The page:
Ella E. (Gibson) Hobart1821 - 1901
The First Woman Chaplain of the U.S Army
Ella Elvira Gibson was born May 6th of 1821 in Winchendon, Massachusetts. When she was 5 years old Ella and her family moved to Rindge, New Hampshire where she grew up on the family farm. Ella attended a local school and at the age of fifteen began teaching. Forced to give up teaching because of an illness, Ella then began lecturing and writing at the age of 27. She wrote articles for one the leading farm journals in the country, the Boston Cultivator, and by 1860 had given hundreds of lectures across the world. What made Ella stand out was the fact that she would not prepare before giving speeches, and her topics were often chosen by her audience, such as reform. When the Civil War broke out, Ella was lecturing in the west, prompting her to offer her services to start soldier’s aid societies and raise money for the Sanitary Commission, which supported sick and wounded soldiers of the Union Army.
In 1861 Ella married Reverend John Hobart in Geneva, Wisconsin. When her husband was elected chaplain of the 8th Wisconsin Regiment in the same year, Ella assisted her husband in his duties and nursed sick and wounded soldiers. After the couple separated in 1864, Ella applied for and was elected to the office of chaplaincy of the 1st Wisconsin Heavy Artillery. In time, the Governor of Wisconsin was asked by the Colonel of her regiment to commission Ella into the Union army. Because of her gender, the governor felt that she was not officially eligible for the position. The army’s request eventually made its way to President Lincoln, who decided that he had no legal standing in the matter nor did he have any objections to such a commission. Unfortunately, the decision fell to Secretary of War Edwin McCasters Stanton who did not wish to set a precedent by commissioning women.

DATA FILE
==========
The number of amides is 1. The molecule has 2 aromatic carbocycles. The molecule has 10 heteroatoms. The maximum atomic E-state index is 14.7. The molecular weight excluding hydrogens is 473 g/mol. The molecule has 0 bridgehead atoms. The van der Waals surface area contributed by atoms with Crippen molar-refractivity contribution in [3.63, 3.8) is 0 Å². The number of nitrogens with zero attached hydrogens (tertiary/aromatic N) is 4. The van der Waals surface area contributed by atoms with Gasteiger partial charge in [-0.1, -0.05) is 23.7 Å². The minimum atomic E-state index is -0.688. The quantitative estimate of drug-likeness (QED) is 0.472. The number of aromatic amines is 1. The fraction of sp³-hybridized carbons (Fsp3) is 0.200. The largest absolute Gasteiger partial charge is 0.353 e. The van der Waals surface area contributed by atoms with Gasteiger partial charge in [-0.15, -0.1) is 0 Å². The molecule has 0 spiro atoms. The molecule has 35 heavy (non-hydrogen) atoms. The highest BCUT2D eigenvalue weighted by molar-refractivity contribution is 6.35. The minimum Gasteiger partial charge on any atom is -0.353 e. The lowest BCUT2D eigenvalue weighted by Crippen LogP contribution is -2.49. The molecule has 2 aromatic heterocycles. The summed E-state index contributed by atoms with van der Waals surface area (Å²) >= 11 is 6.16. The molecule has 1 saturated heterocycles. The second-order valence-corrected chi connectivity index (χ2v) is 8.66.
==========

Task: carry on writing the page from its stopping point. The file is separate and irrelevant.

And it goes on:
In the end, Ella Gibson remained in her position as chaplain without being mustered into the army. In the years following the war, Ella fought to receive proper pay and pension for her service as chaplain. Her determination awarded her with pay but no pension. Because of her determination and stride Ella paved the way for women in the Army.
One hundred years after her death a military appropriations bill of 2001, the 107th Congress, Senate Bill 1438 became Public Law 107-107 (2002), posthumously granted her the grade of captain in the Chaplains Corps of the U.S. Army.
~Written by Alicia Thayer, June 2020